Syria, Iran, N. Korea on agenda as Xi meets with Putin in Moscow 70 yrs since diplomatic ties began
China and Russia “have strong political mutual trust and support each other firmly on issues concerning each other’s core interests and major concerns,” Xi said ahead of his trip. On the international stage, the two nations have worked hand-in-hand to end the conflict in Syria, draft and preserve the nuclear deal with Iran, and end the standoff on the Korean Peninsula. All of these issues will likely be on the agenda during the meeting at the Kremlin on Wednesday.
While in Moscow, the Chinese leader will also attend a performance at the Bolshoi theatre. He will then travel to St. Petersburg for the International Economic Forum.Also on rt.com Russia & China to ink dozens of deals during St. Petersburg Economic Forum
A common cause in Syria
The threat of terrorists migrating from Syria to southeast Asia – in Russia and China’s backyard – has prompted Moscow and Beijing to work together to bring stability back to Syria and the surrounding region.
Both nations have advocated for a peaceful, political solution to the Syrian conflict. They have challenged the “Assad must go” rhetoric and resolutions put forward by the United States and its allies on the UN Security Council, sometimes even employing their veto powers.
Salvaging the Iran deal
Putin and Xi will undoubtedly compare notes on the latest developments on Iran. As signatories of the 2015 Joint Comprehensive Plan of Action (JCPOA, colloquially known as the ‘Iran nuclear deal’), Russia and China have loudly protested Donald Trump’s decision to withdraw the United States from the accord and unilaterally reimpose sanctions.Also on rt.com China regrets US pressure on Iran, calls for full implementation of nuclear deal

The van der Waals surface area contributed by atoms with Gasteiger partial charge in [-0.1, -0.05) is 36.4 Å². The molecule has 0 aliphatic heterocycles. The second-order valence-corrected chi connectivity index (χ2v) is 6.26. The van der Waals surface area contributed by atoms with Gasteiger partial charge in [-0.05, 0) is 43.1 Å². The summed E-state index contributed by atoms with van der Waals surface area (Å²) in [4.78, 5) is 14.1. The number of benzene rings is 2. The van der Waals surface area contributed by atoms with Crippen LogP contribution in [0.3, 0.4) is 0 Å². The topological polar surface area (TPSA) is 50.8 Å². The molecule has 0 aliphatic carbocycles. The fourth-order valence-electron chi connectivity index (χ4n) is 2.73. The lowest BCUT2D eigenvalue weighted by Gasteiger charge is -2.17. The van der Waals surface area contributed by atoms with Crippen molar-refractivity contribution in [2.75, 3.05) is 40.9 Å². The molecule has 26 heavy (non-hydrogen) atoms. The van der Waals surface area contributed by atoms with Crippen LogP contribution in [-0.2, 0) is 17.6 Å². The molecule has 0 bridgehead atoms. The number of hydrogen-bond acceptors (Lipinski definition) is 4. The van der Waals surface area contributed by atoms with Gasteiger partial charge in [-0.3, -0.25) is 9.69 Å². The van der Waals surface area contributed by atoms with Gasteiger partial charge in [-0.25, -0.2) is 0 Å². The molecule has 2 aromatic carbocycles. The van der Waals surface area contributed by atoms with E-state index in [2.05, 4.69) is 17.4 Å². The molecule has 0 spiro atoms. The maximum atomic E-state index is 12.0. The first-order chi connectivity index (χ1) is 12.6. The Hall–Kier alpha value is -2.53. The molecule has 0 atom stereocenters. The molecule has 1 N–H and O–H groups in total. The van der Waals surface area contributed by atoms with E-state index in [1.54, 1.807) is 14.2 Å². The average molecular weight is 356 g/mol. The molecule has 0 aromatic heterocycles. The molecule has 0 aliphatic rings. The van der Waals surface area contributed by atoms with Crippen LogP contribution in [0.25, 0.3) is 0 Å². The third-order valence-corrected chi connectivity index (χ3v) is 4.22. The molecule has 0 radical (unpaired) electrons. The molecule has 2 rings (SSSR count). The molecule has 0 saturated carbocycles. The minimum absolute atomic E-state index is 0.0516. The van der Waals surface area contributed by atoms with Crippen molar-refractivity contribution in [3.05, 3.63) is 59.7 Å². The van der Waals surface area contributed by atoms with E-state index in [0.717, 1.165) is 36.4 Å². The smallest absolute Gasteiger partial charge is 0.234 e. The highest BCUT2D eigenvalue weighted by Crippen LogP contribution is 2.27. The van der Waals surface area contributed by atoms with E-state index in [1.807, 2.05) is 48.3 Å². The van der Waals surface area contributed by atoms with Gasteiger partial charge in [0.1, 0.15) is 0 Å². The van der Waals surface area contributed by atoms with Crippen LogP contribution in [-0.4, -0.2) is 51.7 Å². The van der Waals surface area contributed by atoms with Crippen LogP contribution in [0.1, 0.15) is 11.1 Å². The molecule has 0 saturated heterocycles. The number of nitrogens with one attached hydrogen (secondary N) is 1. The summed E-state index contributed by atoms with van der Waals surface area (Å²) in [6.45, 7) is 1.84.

With Washington ramping up its rhetoric and deploying warships to the Persian Gulf to “send a message” to Tehran, Putin and Xi are expected to discuss how their countries can help Iran work around the sanctions – and growing hostility – from Washington.
Diffusing tensions with North Korea
The positions of Russia and China also coincide on the denuclearization of the Korean Peninsula. The two nations have been coordinating diplomatic efforts to lift sanctions on Pyongyang. In March, South Korean Prime Minister Lee Nak-yeon thanked Russia, China, and Japan for their “support” and “constructive role” in trying to negotiate nuclear disarmament with the North.
Moscow and Beijing have sharply criticized US military drills and exercises that have been held in the region, describing these activities as counter-productive provocations.
Seeing eye-to-eye on Venezuela
China and Russia are also in agreement on who is the legitimate president of Venezuela. While self-declared interim president Juan Guaido has received the blessing of Washington and its European allies, Moscow and Beijing continue to recognize Nicolas Maduro as the country’s leader.Also on rt.com Venezuela plans to develop 4G network with help from Russia & China
The Maduro government has received both diplomatic and material support from the two countries. China has sent humanitarian aid to help counter US sanctions imposed on Caracas, while Russia has stepped up military cooperation with the South American nation.
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